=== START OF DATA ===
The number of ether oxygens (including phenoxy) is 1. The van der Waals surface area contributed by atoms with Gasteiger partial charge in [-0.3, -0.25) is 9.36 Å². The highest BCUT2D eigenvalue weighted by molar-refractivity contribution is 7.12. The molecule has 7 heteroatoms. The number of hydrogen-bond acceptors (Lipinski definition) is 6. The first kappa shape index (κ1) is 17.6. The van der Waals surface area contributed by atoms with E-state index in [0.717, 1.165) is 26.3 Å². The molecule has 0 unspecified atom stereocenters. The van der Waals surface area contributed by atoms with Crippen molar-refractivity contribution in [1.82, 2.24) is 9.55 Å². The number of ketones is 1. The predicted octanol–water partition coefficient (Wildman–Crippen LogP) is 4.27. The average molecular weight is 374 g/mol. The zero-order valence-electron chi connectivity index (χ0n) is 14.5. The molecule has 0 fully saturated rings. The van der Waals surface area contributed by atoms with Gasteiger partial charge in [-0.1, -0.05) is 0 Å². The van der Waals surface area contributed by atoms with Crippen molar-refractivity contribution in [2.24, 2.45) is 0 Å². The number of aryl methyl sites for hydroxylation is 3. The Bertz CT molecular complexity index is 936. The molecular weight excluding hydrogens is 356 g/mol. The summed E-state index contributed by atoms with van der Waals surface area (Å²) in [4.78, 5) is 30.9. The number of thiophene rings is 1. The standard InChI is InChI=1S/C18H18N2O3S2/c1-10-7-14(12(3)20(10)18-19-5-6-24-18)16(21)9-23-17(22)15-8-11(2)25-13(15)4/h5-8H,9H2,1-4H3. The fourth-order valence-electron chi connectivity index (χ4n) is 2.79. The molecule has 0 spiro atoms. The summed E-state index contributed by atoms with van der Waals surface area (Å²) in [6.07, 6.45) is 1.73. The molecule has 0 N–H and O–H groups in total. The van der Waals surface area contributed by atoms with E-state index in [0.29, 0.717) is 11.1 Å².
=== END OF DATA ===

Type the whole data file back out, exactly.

The number of ether oxygens (including phenoxy) is 1. The van der Waals surface area contributed by atoms with Gasteiger partial charge in [-0.3, -0.25) is 9.36 Å². The highest BCUT2D eigenvalue weighted by molar-refractivity contribution is 7.12. The molecule has 7 heteroatoms. The number of hydrogen-bond acceptors (Lipinski definition) is 6. The first kappa shape index (κ1) is 17.6. The van der Waals surface area contributed by atoms with E-state index in [0.717, 1.165) is 26.3 Å². The molecule has 0 unspecified atom stereocenters. The van der Waals surface area contributed by atoms with Crippen molar-refractivity contribution in [1.82, 2.24) is 9.55 Å². The number of ketones is 1. The predicted octanol–water partition coefficient (Wildman–Crippen LogP) is 4.27. The average molecular weight is 374 g/mol. The zero-order valence-electron chi connectivity index (χ0n) is 14.5. The molecule has 0 fully saturated rings. The van der Waals surface area contributed by atoms with Gasteiger partial charge in [-0.1, -0.05) is 0 Å². The van der Waals surface area contributed by atoms with Crippen molar-refractivity contribution in [2.24, 2.45) is 0 Å². The number of aryl methyl sites for hydroxylation is 3. The Bertz CT molecular complexity index is 936. The molecular weight excluding hydrogens is 356 g/mol. The summed E-state index contributed by atoms with van der Waals surface area (Å²) in [4.78, 5) is 30.9. The number of thiophene rings is 1. The standard InChI is InChI=1S/C18H18N2O3S2/c1-10-7-14(12(3)20(10)18-19-5-6-24-18)16(21)9-23-17(22)15-8-11(2)25-13(15)4/h5-8H,9H2,1-4H3. The fourth-order valence-electron chi connectivity index (χ4n) is 2.79. The molecule has 0 spiro atoms. The summed E-state index contributed by atoms with van der Waals surface area (Å²) in [6.07, 6.45) is 1.73. The molecule has 0 N–H and O–H groups in total. The van der Waals surface area contributed by atoms with E-state index in [0.29, 0.717) is 11.1 Å².